Student Seminar Series: 2008-2009

22 April 2009: How not to write or submit your thesis

Speakers: Ms. Katherine Hayden and Dr. James Brophy

A thesis workshop covering both the administrative process and the academic requirements for successfully completing your thesis project. The following two documents were handed out at the seminar and are useful for helping to prepare your thesis: Guidelines for Manuscript-Based Thesis and Preparation for Submission of Thesis.

Disclaimer: the information in these documents may not be fully up-to-date (beyond the date of the seminar).

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18 March 2009: PubMed Search and Citation Managing (EndNote) Workshop

Speakers: Rachel Bennett and Orit Schieir

Many students have difficulty running efficient literature searches and managing their references. During this workshop, students were introduced to using MeSH terms, together with Boolean operators and the PICO method in order to conduct efficient and effective PubMed searches. Students were also shown how to receive email updates of new articles that match their search criteria. Instructions on how to download EndNote, as well as how to import, sort, and manage references were provided. Students were also shown how to "cite while you write" and how to change the format of their references. Many thanks go to Dr Madhu Pai for providing the materials for this workshop.

4 March 2009: What to do with a graduate degree from our department?: A panel discussion on potential career opportunities in non-academic settings

Speakers:

Laurie Lambert (Coordinator of cardiology evaluation unit - Agence d'évaluation des technologies et des modes d'intervention en santé, AETMIS) began studying physical education then enrolled into the Master of Public Health at the University of Western Australia after getting involved in an occupational health research project concerning low back pain.  Her Masters involved two years of course work concerning research methods and epidemiology as well as a thesis. She completed a PhD in Public Health at the University of Perth concerning the effect of hysterectomy on risk of heart attack. Since 2004, she has been working at Quebec Agency for Health Services and Technology Assessment as the co-ordinator of the cardiology evaluation unit.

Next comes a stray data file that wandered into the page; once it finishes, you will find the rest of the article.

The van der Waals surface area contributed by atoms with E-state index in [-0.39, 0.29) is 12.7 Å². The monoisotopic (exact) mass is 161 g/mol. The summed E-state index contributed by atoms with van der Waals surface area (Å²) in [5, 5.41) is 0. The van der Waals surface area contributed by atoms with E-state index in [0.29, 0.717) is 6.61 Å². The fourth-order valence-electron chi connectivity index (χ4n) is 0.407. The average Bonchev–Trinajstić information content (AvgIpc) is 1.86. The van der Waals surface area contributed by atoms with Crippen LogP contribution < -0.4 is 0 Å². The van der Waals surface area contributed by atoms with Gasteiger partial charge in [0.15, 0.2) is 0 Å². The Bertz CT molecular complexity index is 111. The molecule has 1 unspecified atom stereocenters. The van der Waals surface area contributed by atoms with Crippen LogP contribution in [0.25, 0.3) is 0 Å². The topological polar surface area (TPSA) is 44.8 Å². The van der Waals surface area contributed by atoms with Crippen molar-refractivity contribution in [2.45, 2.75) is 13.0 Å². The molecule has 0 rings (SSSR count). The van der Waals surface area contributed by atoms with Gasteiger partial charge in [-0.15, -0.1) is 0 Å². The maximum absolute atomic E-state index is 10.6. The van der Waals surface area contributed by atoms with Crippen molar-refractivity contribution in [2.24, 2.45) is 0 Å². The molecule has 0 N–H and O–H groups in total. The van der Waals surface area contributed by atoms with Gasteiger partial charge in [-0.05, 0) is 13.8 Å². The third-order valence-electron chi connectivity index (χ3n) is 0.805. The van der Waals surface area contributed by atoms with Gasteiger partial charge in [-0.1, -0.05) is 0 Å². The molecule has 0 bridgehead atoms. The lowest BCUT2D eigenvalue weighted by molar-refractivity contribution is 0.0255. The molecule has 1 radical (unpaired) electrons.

Tom Koutsavlis (Abbott Labs, Director - Medical Division) earned his Master of Science (Epidemiology and Biostatistics), and a Doctor of Medicine from McGill certified specialist in Community Medicine.  He is also currently pursuing his Master of Business Administration from the John Molson School of Business.  He has held positions in the Faculty of Medicine at McGill University, and the Montreal Regional Public Health Directorate. He has also held various positions from Director Medical Affairs, Business Operations and Emerging Therapies at Bristol-Myers Squibb Canada to Vice President of Scientific Affairs at Paladin Labs Inc. in Montreal. He is currently the Medical Director at Abbott Laboratories since Feb 2007.

Lena Shah (PHAC - Office of Public Health Practice) graduated with a master's in community health from the University of Manitoba in 2006, where her thesis focused on Hepatitis C transmission. From there, Lena was a Field surveillance officer for HIV with PHAC placed in the Ministry of Health and Long-Term Care in Ontario. After that, she was a Field Epidemiologist with PHAC and placed at the BCCDC for 2 years. During this time, she was involved with surveillance and outbreaks, and spent 3 months in India on a polio mission.  She is currently a PhD student while also working for the Office of Public Health Practice at PHAC.

Feel free to contact the speakers with questions about job opportunities in their field of work.

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4 February 2009: Prevalence of and risk factors for human papillomavirus (HPV) infection in young couples: Results from the HITCH Cohort Study

Presenter: Ann Burchell, MSc, PhD (Candidate)
Project Coordinator, Division of Cancer Epidemiology
McGill University

Abstract: Human papillomavirus (HPV) is a sexually transmitted infection, but few epidemiologic data are available from couple-based investigations, the ideal population for studying HPV transmission. The objectives of this presentation are to describe the prevalence of HPV among men and in women in new sexual relationships, and to estimate the influence of partners’ HPV status, lifetime number of sexual partners, and condom use on prevalent HPV infection.  Cross-sectional enrolment data from the ongoing HITCH Cohort Study (HPV Infection and Transmission among Couples through Heterosexual activity) will be presented to address these objectives. Women attending university or CEGEP in Montreal and their male partners were enrolled between May 2005 and August 2008. The results will show that HPV prevalence was high among persons with a new sex partner. The partner’s HPV status was the most important risk factor for prevalent HPV infection and condoms exerted a stronger protective effect among men than among women.

Bio: Ann Burchell is an epidemiologist and Project Coordinator of the HITCH Cohort Study at the Division of Cancer Epidemiology, McGill University. She obtained her MSc at the University of Toronto in 1997, and began PhD studies at McGill in 2003 under the supervision of Dr. Eduardo Franco. Her research interests are the prevention of the leading causes of STI-related morbidity and mortality including HPV and cervical cancer and HIV/AIDS. Studied populations have included the general population, young adults, Aboriginal people, prisoners, gay men, and injection drug users.

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